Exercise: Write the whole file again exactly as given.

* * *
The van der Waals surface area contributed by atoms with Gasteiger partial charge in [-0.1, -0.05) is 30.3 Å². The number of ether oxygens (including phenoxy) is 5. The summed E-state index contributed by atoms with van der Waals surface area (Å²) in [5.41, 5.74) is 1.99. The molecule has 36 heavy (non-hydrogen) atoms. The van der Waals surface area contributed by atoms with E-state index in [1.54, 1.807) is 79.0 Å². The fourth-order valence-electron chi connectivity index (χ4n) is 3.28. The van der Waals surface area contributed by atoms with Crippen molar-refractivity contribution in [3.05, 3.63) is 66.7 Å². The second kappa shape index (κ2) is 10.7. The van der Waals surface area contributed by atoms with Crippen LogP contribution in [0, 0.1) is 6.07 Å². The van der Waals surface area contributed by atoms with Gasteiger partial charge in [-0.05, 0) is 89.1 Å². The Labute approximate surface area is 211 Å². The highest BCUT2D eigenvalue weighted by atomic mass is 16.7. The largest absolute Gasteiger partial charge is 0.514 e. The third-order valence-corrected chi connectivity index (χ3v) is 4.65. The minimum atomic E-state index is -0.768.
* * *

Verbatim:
The van der Waals surface area contributed by atoms with Gasteiger partial charge in [-0.1, -0.05) is 30.3 Å². The number of ether oxygens (including phenoxy) is 5. The summed E-state index contributed by atoms with van der Waals surface area (Å²) in [5.41, 5.74) is 1.99. The molecule has 36 heavy (non-hydrogen) atoms. The van der Waals surface area contributed by atoms with E-state index in [1.54, 1.807) is 79.0 Å². The fourth-order valence-electron chi connectivity index (χ4n) is 3.28. The van der Waals surface area contributed by atoms with Crippen molar-refractivity contribution in [3.05, 3.63) is 66.7 Å². The second kappa shape index (κ2) is 10.7. The van der Waals surface area contributed by atoms with Crippen LogP contribution in [0, 0.1) is 6.07 Å². The van der Waals surface area contributed by atoms with Gasteiger partial charge in [-0.05, 0) is 89.1 Å². The Labute approximate surface area is 211 Å². The highest BCUT2D eigenvalue weighted by atomic mass is 16.7. The largest absolute Gasteiger partial charge is 0.514 e. The third-order valence-corrected chi connectivity index (χ3v) is 4.65. The minimum atomic E-state index is -0.768.